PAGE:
169. The arguments which support the a priori view have been ingeniously thrown into this syllogism by Mr. Killick : The necessary truth of a proposition is a mark of its not being derived from Experience. (Experience cannot inform us of what must be :) The inconceivability of the contradictory is the mark of the necessary truth of a proposition : Therefore the inconceivability of its contradictory is a mark of a proposition not being derived from Experience.

This syllogism is perfect in form, but has a radical defect in its terms. The inconceivability of a contradictory results from the entire absence of experiences on which a contradiction could be grounded. If there were any truths independent of Experience, contradictions to them would be conceivable, since there would be no positive obstacle to the conception ; but a contradiction is inconceivable only when all Experience opposes itself to the formation of the contradictory conception.

170. There are truths which can be intuited, seen at a glance, because they express relations simple, constant, familiar; there are other truths which cannot be seen until the complicated relations formulated are unfolded, and presented to Intuition : and there are truths which can be seen at a glance, but which, formulating particular relations seen to exist in the present conjuncture of events, but known not to be constant in recurrence, yield no assurance that they will not be contradicted to-morrow. There can be no objection against a classification of such truths into universal, general, and particular, or into necessary and contingent, if we mean no more by contingency than the impossibility of determining before-hand what will be the co-operant factors. When it is said that a necessary truth is one seen not only to be true, but one which there is no possibility of our conceiving otherwise ; this can only be valid on the assumption that no change be made in the terms formulated : on this assumption, however, all truths are equally necessary ; without this assumption no truth is so.

170a. What is Possibility ? It is the ideal admission as present of absent factors : it states what would be the fact, if the requisite factors were present. What is Contingency ? It is the ideal admission that certain factors now present may be on any other occasion absent ; and when they are absent the result must be different from what it is now. What is Necessity ? It is the intuition of the actual factors, — the perception of adequate relations, — the recognition that what is, must be what it is. All inductions are contingent because they are generalizations of experience under the assumption of homogeneity; and the contingency lies in this, that the unknown cases which we assume to resemble the known cases in all the characters which constitute the terms of our proposition may not resemble them in some of these characters. All identical equations are necessary, and universal, when we universalize the terms.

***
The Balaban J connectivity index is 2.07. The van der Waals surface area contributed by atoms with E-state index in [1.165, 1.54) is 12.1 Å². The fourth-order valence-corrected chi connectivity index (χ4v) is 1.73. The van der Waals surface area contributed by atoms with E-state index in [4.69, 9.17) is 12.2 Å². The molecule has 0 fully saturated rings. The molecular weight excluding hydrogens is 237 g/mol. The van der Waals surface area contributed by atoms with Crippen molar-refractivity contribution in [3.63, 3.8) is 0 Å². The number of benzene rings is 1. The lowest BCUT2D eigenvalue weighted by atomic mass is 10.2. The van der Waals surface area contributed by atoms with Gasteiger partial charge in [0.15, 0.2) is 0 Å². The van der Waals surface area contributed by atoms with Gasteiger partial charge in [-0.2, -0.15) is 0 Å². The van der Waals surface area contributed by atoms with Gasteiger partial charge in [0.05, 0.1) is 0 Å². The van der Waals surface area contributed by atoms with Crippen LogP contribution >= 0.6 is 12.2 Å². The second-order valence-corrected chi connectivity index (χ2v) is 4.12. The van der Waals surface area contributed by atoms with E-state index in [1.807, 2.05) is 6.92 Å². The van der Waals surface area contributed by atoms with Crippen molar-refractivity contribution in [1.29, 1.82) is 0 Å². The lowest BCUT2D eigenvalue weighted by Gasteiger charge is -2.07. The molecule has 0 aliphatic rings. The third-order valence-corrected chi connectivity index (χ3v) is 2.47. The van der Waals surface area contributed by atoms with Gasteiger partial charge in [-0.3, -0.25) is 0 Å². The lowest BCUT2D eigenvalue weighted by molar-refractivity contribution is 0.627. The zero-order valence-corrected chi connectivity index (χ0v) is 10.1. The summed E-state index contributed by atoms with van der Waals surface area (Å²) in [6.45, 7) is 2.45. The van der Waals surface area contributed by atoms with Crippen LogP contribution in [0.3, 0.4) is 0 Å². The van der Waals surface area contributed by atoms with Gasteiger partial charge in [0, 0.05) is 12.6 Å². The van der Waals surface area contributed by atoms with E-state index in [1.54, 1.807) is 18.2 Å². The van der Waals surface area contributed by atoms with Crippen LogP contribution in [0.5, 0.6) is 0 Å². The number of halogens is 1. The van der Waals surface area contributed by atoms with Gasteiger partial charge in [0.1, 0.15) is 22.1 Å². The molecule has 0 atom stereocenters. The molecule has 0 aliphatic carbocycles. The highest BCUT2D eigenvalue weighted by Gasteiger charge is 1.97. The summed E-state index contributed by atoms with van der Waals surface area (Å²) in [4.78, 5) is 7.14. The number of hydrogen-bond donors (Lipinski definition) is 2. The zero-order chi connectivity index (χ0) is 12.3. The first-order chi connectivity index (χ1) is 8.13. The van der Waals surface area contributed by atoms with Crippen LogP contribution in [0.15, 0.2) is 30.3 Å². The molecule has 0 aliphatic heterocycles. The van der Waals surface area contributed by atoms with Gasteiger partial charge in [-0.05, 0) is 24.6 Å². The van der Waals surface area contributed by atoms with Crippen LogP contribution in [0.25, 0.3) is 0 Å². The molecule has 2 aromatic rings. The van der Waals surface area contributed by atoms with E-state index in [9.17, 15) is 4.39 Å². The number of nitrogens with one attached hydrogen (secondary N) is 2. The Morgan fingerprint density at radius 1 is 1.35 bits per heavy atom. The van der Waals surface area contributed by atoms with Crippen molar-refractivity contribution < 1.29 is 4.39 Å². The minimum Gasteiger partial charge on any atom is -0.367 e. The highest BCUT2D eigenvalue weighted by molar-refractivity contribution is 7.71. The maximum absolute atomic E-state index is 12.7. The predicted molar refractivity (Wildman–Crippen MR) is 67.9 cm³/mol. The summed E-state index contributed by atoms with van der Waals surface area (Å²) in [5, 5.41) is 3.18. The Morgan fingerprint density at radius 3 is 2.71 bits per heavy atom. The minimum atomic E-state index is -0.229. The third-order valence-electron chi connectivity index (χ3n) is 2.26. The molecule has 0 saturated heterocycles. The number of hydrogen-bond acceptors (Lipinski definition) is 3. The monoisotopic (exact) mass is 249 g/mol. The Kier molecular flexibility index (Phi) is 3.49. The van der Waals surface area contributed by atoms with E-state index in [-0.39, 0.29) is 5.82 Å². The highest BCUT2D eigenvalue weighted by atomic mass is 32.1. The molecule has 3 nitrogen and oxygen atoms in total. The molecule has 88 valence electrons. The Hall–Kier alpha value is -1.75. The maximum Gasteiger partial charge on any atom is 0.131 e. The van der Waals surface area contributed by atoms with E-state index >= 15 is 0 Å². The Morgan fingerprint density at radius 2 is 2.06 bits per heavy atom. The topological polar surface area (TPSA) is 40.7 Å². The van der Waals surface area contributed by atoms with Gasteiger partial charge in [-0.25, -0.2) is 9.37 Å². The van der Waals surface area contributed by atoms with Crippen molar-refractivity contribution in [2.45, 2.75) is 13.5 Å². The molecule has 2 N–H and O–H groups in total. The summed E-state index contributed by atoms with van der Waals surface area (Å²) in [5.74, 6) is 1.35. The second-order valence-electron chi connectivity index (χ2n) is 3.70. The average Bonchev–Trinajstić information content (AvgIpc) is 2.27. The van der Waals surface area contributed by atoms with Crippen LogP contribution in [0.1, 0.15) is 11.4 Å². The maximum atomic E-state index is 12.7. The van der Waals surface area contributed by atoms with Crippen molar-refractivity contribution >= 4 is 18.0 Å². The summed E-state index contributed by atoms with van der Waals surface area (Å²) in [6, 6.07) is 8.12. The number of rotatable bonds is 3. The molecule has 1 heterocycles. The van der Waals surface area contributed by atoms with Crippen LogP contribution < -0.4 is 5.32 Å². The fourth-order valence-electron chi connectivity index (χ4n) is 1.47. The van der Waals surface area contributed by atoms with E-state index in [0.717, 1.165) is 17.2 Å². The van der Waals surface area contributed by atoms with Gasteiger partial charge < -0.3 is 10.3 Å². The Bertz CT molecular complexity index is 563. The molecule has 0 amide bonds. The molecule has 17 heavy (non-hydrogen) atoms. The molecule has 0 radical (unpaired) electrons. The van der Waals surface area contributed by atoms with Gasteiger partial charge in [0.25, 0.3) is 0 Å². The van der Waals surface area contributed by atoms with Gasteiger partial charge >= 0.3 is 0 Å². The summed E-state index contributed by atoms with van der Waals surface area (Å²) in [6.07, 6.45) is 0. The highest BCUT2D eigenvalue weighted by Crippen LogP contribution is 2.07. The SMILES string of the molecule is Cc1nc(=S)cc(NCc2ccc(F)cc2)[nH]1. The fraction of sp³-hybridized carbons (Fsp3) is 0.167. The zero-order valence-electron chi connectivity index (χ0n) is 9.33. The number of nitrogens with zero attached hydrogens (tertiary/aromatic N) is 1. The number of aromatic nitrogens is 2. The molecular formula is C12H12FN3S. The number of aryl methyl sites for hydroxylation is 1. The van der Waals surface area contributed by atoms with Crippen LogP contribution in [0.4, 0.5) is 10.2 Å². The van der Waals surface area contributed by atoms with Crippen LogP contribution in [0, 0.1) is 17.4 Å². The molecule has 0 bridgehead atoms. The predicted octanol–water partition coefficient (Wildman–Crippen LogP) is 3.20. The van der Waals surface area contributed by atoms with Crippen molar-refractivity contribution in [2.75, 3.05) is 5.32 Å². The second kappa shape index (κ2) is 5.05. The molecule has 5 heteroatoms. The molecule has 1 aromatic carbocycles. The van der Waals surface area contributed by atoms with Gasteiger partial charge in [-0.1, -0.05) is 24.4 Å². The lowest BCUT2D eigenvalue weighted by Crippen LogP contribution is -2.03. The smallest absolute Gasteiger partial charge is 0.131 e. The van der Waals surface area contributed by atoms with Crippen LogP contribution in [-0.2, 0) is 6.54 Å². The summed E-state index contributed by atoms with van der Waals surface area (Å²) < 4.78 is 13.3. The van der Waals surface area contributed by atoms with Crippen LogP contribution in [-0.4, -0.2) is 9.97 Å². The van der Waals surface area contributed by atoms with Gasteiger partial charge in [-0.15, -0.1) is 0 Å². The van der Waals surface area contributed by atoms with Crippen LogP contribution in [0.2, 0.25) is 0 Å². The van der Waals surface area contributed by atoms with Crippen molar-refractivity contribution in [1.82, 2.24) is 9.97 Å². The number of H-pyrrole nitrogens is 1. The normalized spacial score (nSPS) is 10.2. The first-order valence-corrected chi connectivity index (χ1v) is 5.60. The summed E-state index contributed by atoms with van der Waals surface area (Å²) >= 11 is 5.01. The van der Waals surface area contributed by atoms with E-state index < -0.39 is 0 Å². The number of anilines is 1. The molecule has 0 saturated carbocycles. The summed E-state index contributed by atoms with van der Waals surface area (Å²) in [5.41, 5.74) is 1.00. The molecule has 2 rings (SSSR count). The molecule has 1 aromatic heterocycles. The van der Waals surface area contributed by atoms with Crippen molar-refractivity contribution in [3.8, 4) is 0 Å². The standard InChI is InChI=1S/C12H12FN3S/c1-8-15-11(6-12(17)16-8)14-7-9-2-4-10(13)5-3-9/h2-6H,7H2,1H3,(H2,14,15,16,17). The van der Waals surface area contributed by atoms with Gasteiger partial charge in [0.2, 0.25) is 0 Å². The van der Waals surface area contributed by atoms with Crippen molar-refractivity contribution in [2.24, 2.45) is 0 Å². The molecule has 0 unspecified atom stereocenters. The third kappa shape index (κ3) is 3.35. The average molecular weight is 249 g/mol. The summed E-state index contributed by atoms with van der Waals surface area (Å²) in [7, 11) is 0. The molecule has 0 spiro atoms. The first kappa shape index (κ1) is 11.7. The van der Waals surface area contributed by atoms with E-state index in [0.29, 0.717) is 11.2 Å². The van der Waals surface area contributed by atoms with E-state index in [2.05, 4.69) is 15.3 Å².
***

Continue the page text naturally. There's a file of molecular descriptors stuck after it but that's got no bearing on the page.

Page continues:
171. This understood, we may set aside the serious and very common error which asserts that an universal proposition is truer than a general proposition, a general proposition truer than a particular proposition. Nine philosophers in ten will declare the proposition "Every effect must have a cause," to be more certainly true. than the proposition "Sugar is sweet." But the case is really this: the universality of a proposition carries with it the predicate of necessity in virtue of the assumed homogeneity of its terms ; the generality of a proposition carries with it the predicate of constancy in virtue of the same assumption of homogeneity ; the particularity of a proposition carries with it the predicate of contingency in virtue of an assumed heterogeneity in its terms : so long as its terms remain under the limitation of specified conditions, its truth remains unshakable.

In Rule' X. attention is drawn to this assumption of homogeneity, which underlies all Inference, and all Generalization. We construct a triangle, or define its terms.

This done once is done forever. The truths respecting triangles are not generalizations but intuitions, universalized by universalizing the terms, not generalized by comparing all known triangles, and concluding from them to the unknown. We operate on the triangle, not on triangles. When any modification of the terms introduces a new kind, — as for instance a spherical triangle, — there comes a corresponding modification in our propositions, and some that are true of rectilinear triangles are no longer true of spherical triangles. It is here that Verification steps in. What we have to do in any particular ease is not to ascertain whether a proposition is necessary or contingent, but whether it is true, expressing the actual factors of the fact ; and what we have to do in any general case is to ascertain whether all the particulars thus generalized preserve that homogeneity which justifies the extension; and whenever an exception appears, we know that this must be due to some heterogeneity in the terms, — in other words, that for this case a new proposition is needed.